Should the Toronto Maple Leafs Trade Alex Kerfoot Now?

Alexander Kerfoot #15 of the Toronto Maple Leafs (Photo by Claus Andersen/Getty Images)
Alexander Kerfoot #15 of the Toronto Maple Leafs (Photo by Claus Andersen/Getty Images) /

After much speculation, the Seattle Kraken selected Toronto Maple Leafs fan-favourite Jared McCann over Alex Kerfoot in the Expansion Draft yesterday.

Many Toronto Maple Leafs fans wanted Seattle to draft anyone but McCann, after they recently acquired him from the Pittsburgh Penguins last week. Although he’d never played a game in Toronto, fans looked at him as a great option to replace Kerfoot for cheaper, or to be a top-six winger who can score 20 goals a season.

Regardless of what everyone hoped for, the Kraken ultimately drafted McCann and the Leafs are now stuck with Kerfoot.

Personally, I think Kerfoot is a good piece to your team and can be a solid winger or third-line centre, but at $3.5M, you may be able to find a replacement player for much less. As such, does it make sense for Toronto to start looking at trade options for him?

Toronto Maple Leafs Should Trade Alex Kerfoot

Fans were angry because the Jared McCann trade cost the Leafs a seventh-round pick and a prospect, but if the team trade Kerfoot, they could easily get that same package in return. Until the 2021-22 season starts, nobody should lose their minds over losing McCann and assets for nothing, because we don’t know what this team has up their sleeve.

If the Leafs traded Kerfoot and acquired a prospect and draft pick, they’d essentially be opening up $3.5M of cap-space which is a big deal. Depending on who you ask, many people think that Pierre Engvall can be a replaceable player to Kerfoot as the third-line centre and he’s only making $1.25M.

If the team went down that path, it would free up a ton of money to sign one big-name forward, one goaltender and/or top-four defenseman.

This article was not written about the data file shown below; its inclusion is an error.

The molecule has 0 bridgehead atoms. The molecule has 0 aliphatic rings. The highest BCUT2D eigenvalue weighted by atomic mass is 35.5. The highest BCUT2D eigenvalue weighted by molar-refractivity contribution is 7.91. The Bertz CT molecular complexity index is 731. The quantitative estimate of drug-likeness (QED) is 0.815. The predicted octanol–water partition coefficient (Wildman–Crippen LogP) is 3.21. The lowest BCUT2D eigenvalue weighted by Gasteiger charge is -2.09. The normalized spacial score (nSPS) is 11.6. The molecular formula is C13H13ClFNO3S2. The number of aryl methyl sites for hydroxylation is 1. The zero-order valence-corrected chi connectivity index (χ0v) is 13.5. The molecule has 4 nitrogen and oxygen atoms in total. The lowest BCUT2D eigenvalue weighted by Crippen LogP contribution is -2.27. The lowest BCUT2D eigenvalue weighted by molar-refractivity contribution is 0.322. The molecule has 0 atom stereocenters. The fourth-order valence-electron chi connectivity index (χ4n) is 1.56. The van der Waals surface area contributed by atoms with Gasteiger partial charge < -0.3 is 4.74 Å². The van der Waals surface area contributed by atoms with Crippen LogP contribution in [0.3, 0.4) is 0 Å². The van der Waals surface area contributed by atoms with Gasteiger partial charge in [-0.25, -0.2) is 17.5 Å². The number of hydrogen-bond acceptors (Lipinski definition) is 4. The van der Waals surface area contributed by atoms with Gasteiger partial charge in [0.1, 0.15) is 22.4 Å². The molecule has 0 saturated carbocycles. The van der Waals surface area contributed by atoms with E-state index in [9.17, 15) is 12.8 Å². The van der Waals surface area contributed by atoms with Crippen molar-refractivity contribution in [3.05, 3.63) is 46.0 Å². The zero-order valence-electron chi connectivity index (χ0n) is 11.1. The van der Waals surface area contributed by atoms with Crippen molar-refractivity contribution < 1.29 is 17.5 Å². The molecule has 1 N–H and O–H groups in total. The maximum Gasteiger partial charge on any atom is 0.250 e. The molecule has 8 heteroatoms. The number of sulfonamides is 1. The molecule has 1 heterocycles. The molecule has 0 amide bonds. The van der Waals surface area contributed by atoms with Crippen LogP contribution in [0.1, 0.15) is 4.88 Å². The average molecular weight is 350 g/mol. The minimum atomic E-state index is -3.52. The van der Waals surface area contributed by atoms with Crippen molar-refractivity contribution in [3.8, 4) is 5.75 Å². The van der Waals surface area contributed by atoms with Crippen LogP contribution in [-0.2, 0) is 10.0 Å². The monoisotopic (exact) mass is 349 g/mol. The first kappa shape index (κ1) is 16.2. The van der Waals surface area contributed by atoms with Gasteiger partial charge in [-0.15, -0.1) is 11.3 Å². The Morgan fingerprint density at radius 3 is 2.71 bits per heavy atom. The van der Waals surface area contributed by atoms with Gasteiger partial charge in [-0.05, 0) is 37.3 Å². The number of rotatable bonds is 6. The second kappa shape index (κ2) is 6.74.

Although Kerfoot is a fine player, the Leafs would be a much better situation spending as little as possible on their bottom-six forwards. As of right now, the team could get away with the following in their bottom-six and be okay.

  • Ilya Mikheyev (or Nick Robertson) – Pierre Engvall – Joey Anderson (or Mikheyev)
  • Wayne Simmonds – Adam Brooks – Jason Spezza

It’s not the most flattering bottom-six in the NHL, but it’s very cheap. None of those players make more than $1.65M and it would open up a ton of space up-front to stack the top two lines.

If Robertson can be an everyday NHLer, that would help the offense on the third-line, while the fourth-line can be a shutdown trio that can still chip in on the second power-play unit.

Either way, by trading Kerfoot, you’d be able to acquire similar assets that you lost with the McCann trade and then sign a big-name left-winger to help out the core-four. In addition, there would now be enough money to sign a 1A/1B type of goaltender to split starts with Jack Campbell.

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If the Leafs keep Kerfoot it won’t be the end of the world, but the team would be better off trading his contract to free up cap-space for a big-name player, who can help produce beside Auston Matthews and Mitch Marner.